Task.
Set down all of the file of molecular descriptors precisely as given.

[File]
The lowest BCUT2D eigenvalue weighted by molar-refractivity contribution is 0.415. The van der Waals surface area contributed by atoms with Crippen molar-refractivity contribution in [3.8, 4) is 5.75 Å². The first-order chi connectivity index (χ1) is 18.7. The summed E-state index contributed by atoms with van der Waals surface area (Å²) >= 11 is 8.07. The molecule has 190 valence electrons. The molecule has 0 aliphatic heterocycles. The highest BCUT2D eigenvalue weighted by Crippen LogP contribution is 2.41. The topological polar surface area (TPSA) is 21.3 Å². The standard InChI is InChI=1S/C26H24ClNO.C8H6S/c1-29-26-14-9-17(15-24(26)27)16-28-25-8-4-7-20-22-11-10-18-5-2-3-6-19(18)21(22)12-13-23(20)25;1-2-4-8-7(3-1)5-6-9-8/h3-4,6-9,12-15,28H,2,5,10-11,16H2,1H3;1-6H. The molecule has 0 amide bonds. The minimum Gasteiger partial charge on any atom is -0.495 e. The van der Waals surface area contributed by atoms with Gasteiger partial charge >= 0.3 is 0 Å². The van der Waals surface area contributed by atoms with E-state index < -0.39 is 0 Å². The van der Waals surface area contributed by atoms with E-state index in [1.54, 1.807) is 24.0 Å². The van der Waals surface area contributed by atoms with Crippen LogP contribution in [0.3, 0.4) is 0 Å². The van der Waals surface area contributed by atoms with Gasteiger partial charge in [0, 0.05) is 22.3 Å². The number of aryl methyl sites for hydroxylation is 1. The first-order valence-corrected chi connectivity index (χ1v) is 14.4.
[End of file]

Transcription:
The lowest BCUT2D eigenvalue weighted by molar-refractivity contribution is 0.415. The van der Waals surface area contributed by atoms with Crippen molar-refractivity contribution in [3.8, 4) is 5.75 Å². The first-order chi connectivity index (χ1) is 18.7. The summed E-state index contributed by atoms with van der Waals surface area (Å²) >= 11 is 8.07. The molecule has 190 valence electrons. The molecule has 0 aliphatic heterocycles. The highest BCUT2D eigenvalue weighted by Crippen LogP contribution is 2.41. The topological polar surface area (TPSA) is 21.3 Å². The standard InChI is InChI=1S/C26H24ClNO.C8H6S/c1-29-26-14-9-17(15-24(26)27)16-28-25-8-4-7-20-22-11-10-18-5-2-3-6-19(18)21(22)12-13-23(20)25;1-2-4-8-7(3-1)5-6-9-8/h3-4,6-9,12-15,28H,2,5,10-11,16H2,1H3;1-6H. The molecule has 0 amide bonds. The minimum Gasteiger partial charge on any atom is -0.495 e. The van der Waals surface area contributed by atoms with Gasteiger partial charge >= 0.3 is 0 Å². The van der Waals surface area contributed by atoms with E-state index < -0.39 is 0 Å². The van der Waals surface area contributed by atoms with E-state index in [1.54, 1.807) is 24.0 Å². The van der Waals surface area contributed by atoms with Crippen LogP contribution in [0.3, 0.4) is 0 Å². The van der Waals surface area contributed by atoms with Gasteiger partial charge in [0, 0.05) is 22.3 Å². The number of aryl methyl sites for hydroxylation is 1. The first-order valence-corrected chi connectivity index (χ1v) is 14.4.